Financial Python

Studies in Finance and Python

Sqlite and SqlAlchemy

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Although I’m beginning to think that it may make more sense to use something like PyTables to store time series data, it’s hard to escape the ubiquity of relational databases in the enterprise. In tightly controlled corporate environments, PyTables might not even be an option. Since I’m on a database kick, I thought I might as well investigate ORMs (object relational mappers) and see whether they make sense (from an analyst perspective). SQLAlchemy (SQLA) is one of the big kahunas in the python community, though there are clearly many others (Django ORM, SqlObject, etc.).

I’ve come to realize SQLAlchemy doesn’t promise that you’ll write less code. It just promises that the additional code you write (when necessary) will be worth the additional power and flexibility it provides. SQLAlchemy allows the user to leverage the powerful idioms of the python language, provides a consistent “API” for multiple databases, and automates many database housekeeping details (e.g. transactions, joins, etc.). It also offers powerful reflection features that make accessing legacy databases simple. Furthermore, SQLAlchemy features an SQL expression language separate from the ORM so users can choose between SQL-like syntax or objects when appropriate, allowing the user to map tables to classes at will. Other ORMs bind tables and classes together tightly (a la the ActiveRecord pattern featured in Rails and other ORMs).

The documentation for SqlAlchemy is mostly good. It’s good because it exists, it’s maintained, and documents the complete API. The tutorials are instructive, but I felt they were a bit hard to follow since the author attempts to highlight different ways to do the same thing. This conflation of demo and tutorial makes it harder to keep track of what exactly needs to be instantiated and when. A separate interactive demo screencast + a more linear tutorial might have worked better.

Anyway, I won’t cover SqlAlchemy’s Expression Language here, it’s available in the documentation and should make sense to those already familiar with SQL. The expression language essentially transforms SQL into method calls (e.g. “table.insert().values(values)” rather than “INSERT INTO table (fields) VALUES (values)”).

So, using matplotlib’s handy quote_historical_yahoo() function, we can replicate the database from a previous post using SqlAlchemy’s declarative plugin. The declarative plugin allows the user to map tables to objects in a single step. The following code defines two tables, “assets” and “prices,” and defines a function for pulling data for a given ticker from yahoo (adapted from the previous post on sqlite and python).

SQLAlchemy ORM declarative example.

from sqlalchemy.ext.declarative import declarative_base
from sqlalchemy import Table, Column, Integer, String, DECIMAL
from sqlalchemy import MetaData, create_engine, ForeignKey
from sqlalchemy.orm import relation, backref, sessionmaker, scoped_session
from import quotes_historical_yahoo
import datetime
import os

path = os.path.expanduser('~')  + \
engine = create_engine('sqlite:////' + path, echo=True)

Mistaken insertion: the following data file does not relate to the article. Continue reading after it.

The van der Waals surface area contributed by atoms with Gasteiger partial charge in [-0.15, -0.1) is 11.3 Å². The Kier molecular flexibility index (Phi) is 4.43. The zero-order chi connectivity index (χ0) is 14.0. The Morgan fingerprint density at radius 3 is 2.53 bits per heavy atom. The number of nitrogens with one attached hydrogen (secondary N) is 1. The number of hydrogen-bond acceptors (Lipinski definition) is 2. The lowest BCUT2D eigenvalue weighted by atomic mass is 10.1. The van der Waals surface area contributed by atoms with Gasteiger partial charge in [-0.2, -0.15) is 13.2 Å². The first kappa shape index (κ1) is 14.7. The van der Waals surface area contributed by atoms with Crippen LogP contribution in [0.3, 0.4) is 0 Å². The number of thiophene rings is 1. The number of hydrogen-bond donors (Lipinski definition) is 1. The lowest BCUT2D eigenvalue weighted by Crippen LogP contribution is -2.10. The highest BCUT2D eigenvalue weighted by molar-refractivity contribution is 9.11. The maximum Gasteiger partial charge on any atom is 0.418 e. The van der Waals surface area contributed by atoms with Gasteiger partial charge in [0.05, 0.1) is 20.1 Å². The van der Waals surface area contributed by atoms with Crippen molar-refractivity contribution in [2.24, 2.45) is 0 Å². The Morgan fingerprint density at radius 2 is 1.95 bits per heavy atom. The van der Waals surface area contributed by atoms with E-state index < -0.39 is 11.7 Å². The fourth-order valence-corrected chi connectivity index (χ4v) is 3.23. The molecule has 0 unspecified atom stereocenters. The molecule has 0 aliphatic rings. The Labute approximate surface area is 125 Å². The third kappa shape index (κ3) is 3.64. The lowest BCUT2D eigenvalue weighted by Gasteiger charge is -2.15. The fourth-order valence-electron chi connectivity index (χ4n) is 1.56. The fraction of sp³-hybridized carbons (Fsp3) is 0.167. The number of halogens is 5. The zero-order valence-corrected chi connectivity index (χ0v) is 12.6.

Base = declarative_base(bind=engine)

date1 = datetime.datetime(2009,1,1)
date2 =


class Asset(Base):
 __tablename__ = 'assets'

 asset_id = Column(Integer, primary_key=True)
 ticker = Column(String, unique=True)
 tag = Column(String)

 prices = relation('Price', order_by='Price.gregorian_day', backref='assets')

 def __init__(self, ticker, tag):
 self.ticker = ticker
 self.tag = tag

 def __repr__(self):
 return "<Asset('%s', '%s')>" % (self.ticker, self.tag)

class Price(Base):
 __tablename__ = 'prices'

 price_id = Column(Integer, primary_key=True)
 asset_id = Column(Integer, ForeignKey('assets.asset_id'))
 gregorian_day = Column(Integer)
 date_string = Column(String)
 year = Column(Integer)
 month = Column(Integer)
 day = Column(Integer)
 px_open = Column(DECIMAL)
 px_close = Column(DECIMAL)
 px_high = Column(DECIMAL)
 px_low = Column(DECIMAL)
 volume = Column(Integer)

 #asset = relation(Asset, backref=backref('prices',

 def __init__(self, gregorian_day, date_string, year, month, day,
 px_open, px_close, px_high, px_low, volume):
 self.gregorian_day = gregorian_day
 self.date_string = date_string
 self.year = year
 self.month = month = day
 self.px_open = px_open
 self.px_close = px_close
 self.px_high = px_high
 self.px_low = px_low
 self.volume = volume

 def __repr__(self):
 return "<Price('%s', '%s', '%s','%s','%s','%s','%s','%s','%s','%s')>" \
 % (self.gregorian_day, self.date_string, self.year, self.month,, self.px_open, self.px_close, self.px_high,
 self.px_low, self.volume)




def package_data(db=None, ticker=None, tag='stock', start=None, end=None):
 package_data() uses quotes_historical_yahoo() to create a data set for a
 given stock's price history. Date_string, Year, month, and day fields are
 included for added flexibility. Returns a dictionary of tuples.
 raw_quotes = quotes_historical_yahoo(ticker, start, end) #list of tuples

 data = []
 for quote in raw_quotes:
 date_raw = datetime.datetime.fromordinal(int(quote[0]))
 year, month, day = date_raw.year, date_raw.month,
 date_string = date_raw.strftime("%Y-%m-%d")
 record = (ticker, tag, quote[0], date_string, year, month, day,
 quote[1], quote[2], quote[3], quote[4], quote[5])

 headers = ('ticker',
 return {'data':data, 'headers':headers}

Executing this code essentially sets up the schema for an sqlite database and provides a package_data() function that will pull in data for a given ticker and date range. The “echo=True” parameter in  “engine = create_engine(‘sqlite:////’ + path, echo=True)” will print out the SQL statements SQLA generates to the terminal.

Executing the code yields:

2009-08-14 00:58:57,862 INFO sqlalchemy.engine.base.Engine.0x…b9b0 PRAGMA table_info(“assets”)
2009-08-14 00:58:57,863 INFO sqlalchemy.engine.base.Engine.0x…b9b0 ()
2009-08-14 00:58:57,863 INFO sqlalchemy.engine.base.Engine.0x…b9b0 PRAGMA table_info(“prices”)
2009-08-14 00:58:57,863 INFO sqlalchemy.engine.base.Engine.0x…b9b0 ()
2009-08-14 00:58:57,864 INFO sqlalchemy.engine.base.Engine.0x…b9b0
ticker VARCHAR,
PRIMARY KEY (asset_id),
UNIQUE (ticker)
)2009-08-14 00:58:57,864 INFO sqlalchemy.engine.base.Engine.0x…b9b0 ()
2009-08-14 00:58:57,865 INFO sqlalchemy.engine.base.Engine.0x…b9b0 COMMIT
2009-08-14 00:58:57,866 INFO sqlalchemy.engine.base.Engine.0x…b9b0
asset_id INTEGER,
gregorian_day INTEGER,
date_string VARCHAR,